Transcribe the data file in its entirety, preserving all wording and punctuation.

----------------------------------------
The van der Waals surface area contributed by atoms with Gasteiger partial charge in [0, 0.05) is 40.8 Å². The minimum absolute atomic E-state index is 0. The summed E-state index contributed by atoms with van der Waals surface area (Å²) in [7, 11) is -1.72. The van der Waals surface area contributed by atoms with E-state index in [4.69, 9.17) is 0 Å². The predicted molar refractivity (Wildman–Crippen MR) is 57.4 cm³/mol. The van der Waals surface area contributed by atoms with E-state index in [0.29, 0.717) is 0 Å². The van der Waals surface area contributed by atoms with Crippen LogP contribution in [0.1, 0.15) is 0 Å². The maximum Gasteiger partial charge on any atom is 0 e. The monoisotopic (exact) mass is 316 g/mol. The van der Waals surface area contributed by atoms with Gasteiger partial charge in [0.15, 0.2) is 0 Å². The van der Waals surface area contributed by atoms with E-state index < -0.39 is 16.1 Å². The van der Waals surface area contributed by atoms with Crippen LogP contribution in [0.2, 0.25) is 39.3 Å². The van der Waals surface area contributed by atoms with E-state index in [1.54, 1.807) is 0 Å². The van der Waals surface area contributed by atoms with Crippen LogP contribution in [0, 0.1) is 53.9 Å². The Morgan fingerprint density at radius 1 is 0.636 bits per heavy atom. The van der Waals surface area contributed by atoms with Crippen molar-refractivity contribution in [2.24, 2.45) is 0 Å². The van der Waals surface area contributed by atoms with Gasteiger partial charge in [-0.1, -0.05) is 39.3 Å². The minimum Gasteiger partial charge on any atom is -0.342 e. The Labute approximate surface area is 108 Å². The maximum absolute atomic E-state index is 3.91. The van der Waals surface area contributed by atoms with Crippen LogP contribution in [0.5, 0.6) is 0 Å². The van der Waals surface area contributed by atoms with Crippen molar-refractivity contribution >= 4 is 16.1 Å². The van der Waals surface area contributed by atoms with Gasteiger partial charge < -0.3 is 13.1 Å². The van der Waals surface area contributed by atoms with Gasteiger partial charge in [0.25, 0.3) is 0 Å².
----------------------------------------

The van der Waals surface area contributed by atoms with Gasteiger partial charge in [0, 0.05) is 40.8 Å². The minimum absolute atomic E-state index is 0. The summed E-state index contributed by atoms with van der Waals surface area (Å²) in [7, 11) is -1.72. The van der Waals surface area contributed by atoms with E-state index in [4.69, 9.17) is 0 Å². The predicted molar refractivity (Wildman–Crippen MR) is 57.4 cm³/mol. The van der Waals surface area contributed by atoms with E-state index in [0.29, 0.717) is 0 Å². The van der Waals surface area contributed by atoms with Crippen LogP contribution in [0.1, 0.15) is 0 Å². The maximum Gasteiger partial charge on any atom is 0 e. The monoisotopic (exact) mass is 316 g/mol. The van der Waals surface area contributed by atoms with Gasteiger partial charge in [0.15, 0.2) is 0 Å². The van der Waals surface area contributed by atoms with E-state index < -0.39 is 16.1 Å². The van der Waals surface area contributed by atoms with Crippen LogP contribution in [0.2, 0.25) is 39.3 Å². The van der Waals surface area contributed by atoms with E-state index in [1.54, 1.807) is 0 Å². The van der Waals surface area contributed by atoms with Crippen LogP contribution in [0, 0.1) is 53.9 Å². The Morgan fingerprint density at radius 1 is 0.636 bits per heavy atom. The van der Waals surface area contributed by atoms with Crippen molar-refractivity contribution in [2.24, 2.45) is 0 Å². The van der Waals surface area contributed by atoms with Gasteiger partial charge in [-0.1, -0.05) is 39.3 Å². The minimum Gasteiger partial charge on any atom is -0.342 e. The Labute approximate surface area is 108 Å². The maximum absolute atomic E-state index is 3.91. The van der Waals surface area contributed by atoms with Crippen LogP contribution in [0.5, 0.6) is 0 Å². The van der Waals surface area contributed by atoms with Crippen molar-refractivity contribution >= 4 is 16.1 Å². The van der Waals surface area contributed by atoms with Gasteiger partial charge < -0.3 is 13.1 Å². The van der Waals surface area contributed by atoms with Gasteiger partial charge in [0.25, 0.3) is 0 Å².